Hey there, time traveller!
This article was published 25/8/2016 (1379 days ago), so information in it may no longer be current.
Canada’s energy ministers wrapped up their meeting Tuesday in Winnipeg and agreed public trust is essential for a future that develops natural resources, creates jobs and transitions to a low-carbon economy.
As they move forward, they should have one question: how will Canadian technology and innovation deliver a clean energy future that includes oil and natural gas?
A critical part of that decision will be the choices made as early as this fall on new energy infrastructure to connect the nation’s energy with Canadians and the world — specifically, decisions about the future of liquefied natural gas and the next major oil pipeline.
Canada has the resources and resourcefulness to become the world’s energy supplier of choice. It has abundant oil and natural-gas reserves, innovative technologies and a commitment to sustainability.
Global demand for energy is expected to increase 32 per cent through 2040, and while all forms of energy will play important roles, more than a quarter of that total increase will be met by oil. The lion’s share of demand will come from China and India, as their combined consumption is expected to increase by more than 10.8 million barrels per day through the same timeframe.
Currently, Canada doesn’t ship any oil to either country.
As for natural gas, global demand is expected to increase almost 50 per cent by 2040, making it the fastest-growing fossil fuel. One-fifth of that demand will be met by liquefied natural gas or natural gas transported via pipelines.
In short, the world will need more energy produced in a responsible way.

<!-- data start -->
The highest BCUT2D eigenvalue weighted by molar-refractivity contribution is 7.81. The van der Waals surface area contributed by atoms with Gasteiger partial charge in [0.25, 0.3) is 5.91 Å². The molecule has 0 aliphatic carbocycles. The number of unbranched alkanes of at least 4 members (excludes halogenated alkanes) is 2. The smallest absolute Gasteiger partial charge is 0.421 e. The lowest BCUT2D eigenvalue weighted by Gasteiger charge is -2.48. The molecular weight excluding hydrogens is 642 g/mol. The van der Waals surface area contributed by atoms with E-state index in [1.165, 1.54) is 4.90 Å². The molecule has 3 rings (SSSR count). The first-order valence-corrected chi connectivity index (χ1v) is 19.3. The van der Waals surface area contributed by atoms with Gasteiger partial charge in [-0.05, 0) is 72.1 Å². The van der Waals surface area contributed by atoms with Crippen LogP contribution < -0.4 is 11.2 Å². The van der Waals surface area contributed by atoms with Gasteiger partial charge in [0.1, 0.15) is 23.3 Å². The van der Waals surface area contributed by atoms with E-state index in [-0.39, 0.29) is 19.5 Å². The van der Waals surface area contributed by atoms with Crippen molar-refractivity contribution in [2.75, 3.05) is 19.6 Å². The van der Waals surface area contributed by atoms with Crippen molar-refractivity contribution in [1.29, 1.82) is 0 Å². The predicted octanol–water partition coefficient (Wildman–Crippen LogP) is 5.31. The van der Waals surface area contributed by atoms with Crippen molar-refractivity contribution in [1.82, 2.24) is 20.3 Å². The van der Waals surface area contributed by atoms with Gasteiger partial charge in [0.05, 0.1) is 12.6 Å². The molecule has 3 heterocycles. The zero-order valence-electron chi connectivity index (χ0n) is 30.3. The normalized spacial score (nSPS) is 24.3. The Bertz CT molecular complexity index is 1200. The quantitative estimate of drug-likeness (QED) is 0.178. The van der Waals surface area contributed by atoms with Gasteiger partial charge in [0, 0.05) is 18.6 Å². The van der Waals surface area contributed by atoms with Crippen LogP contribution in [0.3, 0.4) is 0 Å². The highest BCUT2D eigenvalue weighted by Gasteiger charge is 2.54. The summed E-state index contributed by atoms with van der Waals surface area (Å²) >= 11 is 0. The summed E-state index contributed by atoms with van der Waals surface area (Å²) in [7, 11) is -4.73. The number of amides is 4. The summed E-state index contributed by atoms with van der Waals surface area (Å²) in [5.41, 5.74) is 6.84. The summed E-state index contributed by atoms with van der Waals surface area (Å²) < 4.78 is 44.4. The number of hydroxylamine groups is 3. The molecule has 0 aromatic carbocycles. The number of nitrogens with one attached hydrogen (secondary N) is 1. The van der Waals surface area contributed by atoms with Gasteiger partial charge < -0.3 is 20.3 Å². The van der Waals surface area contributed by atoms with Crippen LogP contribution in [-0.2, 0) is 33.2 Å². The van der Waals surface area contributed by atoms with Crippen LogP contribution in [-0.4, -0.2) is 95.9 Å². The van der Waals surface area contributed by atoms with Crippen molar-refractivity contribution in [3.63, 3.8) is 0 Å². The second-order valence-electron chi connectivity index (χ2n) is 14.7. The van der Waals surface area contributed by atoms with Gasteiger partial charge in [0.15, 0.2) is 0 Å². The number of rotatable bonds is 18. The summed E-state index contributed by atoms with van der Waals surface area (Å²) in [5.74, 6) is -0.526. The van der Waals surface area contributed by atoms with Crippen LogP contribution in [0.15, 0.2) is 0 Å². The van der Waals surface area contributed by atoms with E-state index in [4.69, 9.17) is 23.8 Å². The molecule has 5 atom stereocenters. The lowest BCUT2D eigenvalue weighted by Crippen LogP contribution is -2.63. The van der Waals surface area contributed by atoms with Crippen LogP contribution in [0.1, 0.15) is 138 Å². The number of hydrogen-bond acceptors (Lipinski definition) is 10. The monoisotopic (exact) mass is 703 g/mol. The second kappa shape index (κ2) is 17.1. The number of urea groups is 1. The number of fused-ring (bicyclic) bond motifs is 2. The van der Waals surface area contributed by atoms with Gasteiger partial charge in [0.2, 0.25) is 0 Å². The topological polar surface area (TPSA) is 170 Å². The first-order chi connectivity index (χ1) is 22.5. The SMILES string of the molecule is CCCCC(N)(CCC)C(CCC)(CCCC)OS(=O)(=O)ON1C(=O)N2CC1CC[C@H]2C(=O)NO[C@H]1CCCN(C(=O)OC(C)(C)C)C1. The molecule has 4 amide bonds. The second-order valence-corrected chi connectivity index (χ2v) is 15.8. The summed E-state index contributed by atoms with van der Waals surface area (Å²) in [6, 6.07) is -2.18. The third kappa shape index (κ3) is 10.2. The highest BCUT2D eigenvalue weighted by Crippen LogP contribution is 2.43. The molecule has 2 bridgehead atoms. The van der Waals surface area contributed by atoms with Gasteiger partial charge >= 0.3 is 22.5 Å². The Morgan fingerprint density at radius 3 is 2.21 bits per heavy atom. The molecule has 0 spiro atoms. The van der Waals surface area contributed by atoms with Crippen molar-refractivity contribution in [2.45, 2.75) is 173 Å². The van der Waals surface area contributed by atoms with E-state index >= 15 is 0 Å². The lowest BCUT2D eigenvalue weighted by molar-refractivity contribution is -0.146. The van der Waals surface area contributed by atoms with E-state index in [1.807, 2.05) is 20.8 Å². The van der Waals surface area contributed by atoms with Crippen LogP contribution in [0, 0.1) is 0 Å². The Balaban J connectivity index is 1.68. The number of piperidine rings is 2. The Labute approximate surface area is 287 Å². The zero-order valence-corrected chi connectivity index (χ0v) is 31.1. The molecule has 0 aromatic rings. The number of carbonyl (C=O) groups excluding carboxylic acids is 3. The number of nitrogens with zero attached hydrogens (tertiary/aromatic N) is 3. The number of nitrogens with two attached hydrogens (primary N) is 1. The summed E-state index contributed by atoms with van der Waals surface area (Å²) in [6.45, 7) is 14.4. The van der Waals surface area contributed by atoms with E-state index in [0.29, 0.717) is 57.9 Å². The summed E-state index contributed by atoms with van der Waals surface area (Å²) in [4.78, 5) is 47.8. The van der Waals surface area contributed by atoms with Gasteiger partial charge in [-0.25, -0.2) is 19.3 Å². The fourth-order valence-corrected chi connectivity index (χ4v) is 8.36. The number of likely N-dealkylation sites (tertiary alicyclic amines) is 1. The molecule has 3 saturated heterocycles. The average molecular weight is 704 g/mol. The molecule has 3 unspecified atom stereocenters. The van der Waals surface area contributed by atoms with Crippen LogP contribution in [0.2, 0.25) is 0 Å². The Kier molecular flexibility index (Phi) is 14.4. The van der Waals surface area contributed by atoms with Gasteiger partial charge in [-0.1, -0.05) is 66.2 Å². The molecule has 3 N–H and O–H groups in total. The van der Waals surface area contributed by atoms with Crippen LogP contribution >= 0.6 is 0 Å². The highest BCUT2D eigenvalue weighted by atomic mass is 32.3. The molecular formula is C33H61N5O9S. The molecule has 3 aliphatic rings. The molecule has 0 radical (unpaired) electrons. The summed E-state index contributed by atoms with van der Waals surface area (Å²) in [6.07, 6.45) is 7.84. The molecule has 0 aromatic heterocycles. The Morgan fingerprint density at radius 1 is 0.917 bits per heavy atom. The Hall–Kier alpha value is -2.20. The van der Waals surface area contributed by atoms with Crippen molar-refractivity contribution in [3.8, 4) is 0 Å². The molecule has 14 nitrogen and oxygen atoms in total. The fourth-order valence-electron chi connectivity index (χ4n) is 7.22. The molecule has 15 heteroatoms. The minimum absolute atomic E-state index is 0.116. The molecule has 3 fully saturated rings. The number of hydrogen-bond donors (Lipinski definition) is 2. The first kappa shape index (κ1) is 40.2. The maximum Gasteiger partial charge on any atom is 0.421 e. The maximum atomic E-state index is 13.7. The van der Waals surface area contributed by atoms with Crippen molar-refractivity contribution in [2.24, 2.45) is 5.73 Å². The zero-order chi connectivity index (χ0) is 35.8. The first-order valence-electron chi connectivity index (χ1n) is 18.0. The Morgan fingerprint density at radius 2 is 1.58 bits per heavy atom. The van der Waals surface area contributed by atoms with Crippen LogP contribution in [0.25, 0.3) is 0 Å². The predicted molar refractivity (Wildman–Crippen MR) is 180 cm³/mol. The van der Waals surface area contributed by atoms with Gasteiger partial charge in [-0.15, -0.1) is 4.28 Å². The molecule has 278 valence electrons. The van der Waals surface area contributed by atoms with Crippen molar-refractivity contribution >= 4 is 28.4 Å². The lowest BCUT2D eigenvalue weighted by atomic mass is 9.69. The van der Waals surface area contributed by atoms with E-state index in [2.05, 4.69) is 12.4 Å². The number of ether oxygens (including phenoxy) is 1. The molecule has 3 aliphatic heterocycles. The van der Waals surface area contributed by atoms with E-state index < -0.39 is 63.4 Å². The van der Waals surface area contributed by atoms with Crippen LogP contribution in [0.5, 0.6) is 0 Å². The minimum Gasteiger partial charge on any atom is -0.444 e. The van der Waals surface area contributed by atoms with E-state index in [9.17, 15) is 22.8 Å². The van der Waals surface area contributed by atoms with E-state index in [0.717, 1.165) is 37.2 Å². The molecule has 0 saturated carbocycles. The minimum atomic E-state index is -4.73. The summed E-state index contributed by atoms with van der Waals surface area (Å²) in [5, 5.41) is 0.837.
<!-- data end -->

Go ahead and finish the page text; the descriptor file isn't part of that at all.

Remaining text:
Canada currently exports oil and natural gas to its only customer, the United States However, the U.S. is quickly becoming one of the largest producers in the world, meaning the No. 1 customer is now the No. 1 competitor.
During the meetings in Winnipeg, provincial and territorial leaders welcomed the federal government’s participation in Canada’s energy strategy.
The strategy clearly recognizes a role as an energy supplier of the future, stating, "With stable governments, a strong economy and significant energy resources, our country is well-positioned to meet local and international energy needs."
The Canadian Energy Strategy signatories are correct: Canada is well-positioned as a supplier of choice as one of the world’s largest producers of both oil and natural gas. It has the third-largest reserves of oil in the world, behind Saudi Arabia and Venezuela.
Over the last several years, Canada has developed a reputation as a place where energy projects are not completed or get delayed. As a result, capital investment is not coming to Canada. Less investment means fewer jobs.
Canadians should be proud of our stringent regulatory requirements and our commitment to strong environmental performance. But we should also strive to have an efficient and timely approval process.
We need to reach more customers by way of pipelines, rail and marine terminals. Without this essential infrastructure we will not be able to grow the energy sector for the prosperity of all Canadians.
Canada has three major oil pipelines at various stages in the approval process: Energy East, Trans Mountain and Northern Gateway. By approving these pipelines and enabling industry to invest more than $30 billion of private capital, governments are allowing Canadian energy to reach the people who need it. When it comes to natural gas, there are major export opportunities on Canada’s coasts through the development of several liquefied-natural-gas export projects.
The oil and natural gas resources may not be mobile, but the investor confidence and capital needed to develop them are; we need to attract and keep that capital in Canada.
Petroleum producers are supportive of the agreements made by federal, provincial and territorial leaders.
It is time for us to act.
Through continued innovation and technological efforts, Canada has the opportunity to provide safe, reliable and secure energy to international markets.
After all, it was Canadian resourcefulness that found a way to get the oil out of the sand and the natural gas out of the rock. It will be Canadian ingenuity that allows for a cleaner energy future with oil and gas.
In the spirit of the agreement made in Winnipeg this week, we ask Canada to commit to sensible choices that encourage the development of energy infrastructure needed to move energy to Canadians and to the world.
Tim McMillan is the president and chief executive officer of the Canadian Association of Petroleum Producers.
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